Hint Of New Physics At LHC – Explaining the LHCb Results
By on November 15th, 2011

4. Decay Processes and how the D0 and D0 bar particles decay

We have seen, in the previous section, how the heavy charm quark can decay into lighter particles. Quarks cannot be seen in isolation (due to an effect known as Quark Confinement). The lighter quarks immediately form stable bound states, which can be detected either directly or through their own decay processes.

D0 decay process

The D0 particle is a bound state of a charm quark and an anti-up quark, while the D0bar contains an anti-charm and an up quark. We know how the charm decays (previous section). We are now ready to construct the decay products. The up and anti-strange quarks, from the charm decay, can form a positive Kaon, while the other strange and the up (which did not decay) can now form a negative Kaon. Diagrammatically, it looks like the following. (The diagrams below are known as Feynman Diagrams. Ignore the W-boson in between, if you want.)

Similarly, the decay of the charm to give down quarks, instead of strange quarks, give pion-pion end products.

The D0 bar decay process

The D0bar also gives the same end-products, but through different intermediate channels. Here’s the illustration.

For the more technically oriented, it is worthy to note that the diagrams are just tree-level diagrams. There are higher level diagrams, involving one loop (penguin diagrams) and so on.

5. Standard Model and what it says:

The Standard Model is the backbone of particle physics. This describes the interaction of all known forces, except gravity, and all interactions of all particles with these forces. The Standard Model is flexible enough to allow mixing in the quark sector. The quarks can thus mix’ with each other. This amount of mixing is given as an angle, called the Cabibbo angle. The sine of this angle gives the quantitative measure of the mixing. The angle being zero shows no mixing at all.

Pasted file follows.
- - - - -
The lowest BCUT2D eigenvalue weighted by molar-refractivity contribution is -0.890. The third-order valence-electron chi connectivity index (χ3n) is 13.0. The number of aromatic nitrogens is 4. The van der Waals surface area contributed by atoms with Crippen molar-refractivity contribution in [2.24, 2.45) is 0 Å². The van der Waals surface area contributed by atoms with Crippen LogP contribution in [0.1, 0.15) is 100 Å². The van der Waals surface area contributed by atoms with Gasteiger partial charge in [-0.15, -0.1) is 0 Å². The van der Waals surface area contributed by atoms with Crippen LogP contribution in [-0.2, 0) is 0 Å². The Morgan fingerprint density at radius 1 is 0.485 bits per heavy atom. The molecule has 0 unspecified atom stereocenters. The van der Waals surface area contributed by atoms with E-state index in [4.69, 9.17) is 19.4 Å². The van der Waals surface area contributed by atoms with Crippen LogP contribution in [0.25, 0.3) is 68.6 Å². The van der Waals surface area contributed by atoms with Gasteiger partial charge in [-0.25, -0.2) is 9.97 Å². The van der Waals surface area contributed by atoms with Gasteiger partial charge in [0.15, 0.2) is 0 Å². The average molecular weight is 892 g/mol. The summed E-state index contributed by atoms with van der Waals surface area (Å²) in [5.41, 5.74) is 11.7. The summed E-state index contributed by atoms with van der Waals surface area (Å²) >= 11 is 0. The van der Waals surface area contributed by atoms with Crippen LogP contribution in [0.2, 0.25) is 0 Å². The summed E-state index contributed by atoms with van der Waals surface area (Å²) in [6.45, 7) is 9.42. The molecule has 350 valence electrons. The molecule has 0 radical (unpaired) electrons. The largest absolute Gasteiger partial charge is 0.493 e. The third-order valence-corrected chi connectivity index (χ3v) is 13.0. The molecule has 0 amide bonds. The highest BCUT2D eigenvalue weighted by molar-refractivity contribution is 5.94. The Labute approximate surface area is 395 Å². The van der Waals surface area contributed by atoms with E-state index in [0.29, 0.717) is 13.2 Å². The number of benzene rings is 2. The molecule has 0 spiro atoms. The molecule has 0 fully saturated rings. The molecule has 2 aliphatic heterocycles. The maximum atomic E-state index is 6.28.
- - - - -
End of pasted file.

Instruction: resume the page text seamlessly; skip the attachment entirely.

The quantity we are interested in measuring is this:

This gives the relative rates of the decay into the lighter particles (pions or kaons). If the Cabibbo angle was zero, this would’ve been zero. The fact that the Cabibbo angle is small, is indicated by the fact that the quantity shown above (ACP) is very small.

6. The LHCb Result!

Finally, we want to pull all the strings together and see what the LHCb results indicate. The LHCb results show that the mixing is much greater than anything expected from the Standard Model. The observed value of ACP is 0.82% +/- 0.22%, which is way greater than the very small, nearly zero value. The results are at 3.5 sigma confidence level. This is an important result, not only because this is the first observed CP violation in the charm sector, but also because of the magnitude.

We don’t know what to make of this result at this moment. Further analysis might actually make this result go away. Even though this is not as exciting as the faster-than-light neutrino results to the general public, this might be far more significant.

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Author: Debjyoti Bardhan Google Profile for Debjyoti Bardhan
Is a science geek, currently pursuing some sort of a degree (called a PhD) in Physics at TIFR, Mumbai. An enthusiastic but useless amateur photographer, his most favourite activity is simply lazing around. He is interested in all things interesting and scientific.

Debjyoti Bardhan has written and can be contacted at debjyoti@techie-buzz.com.

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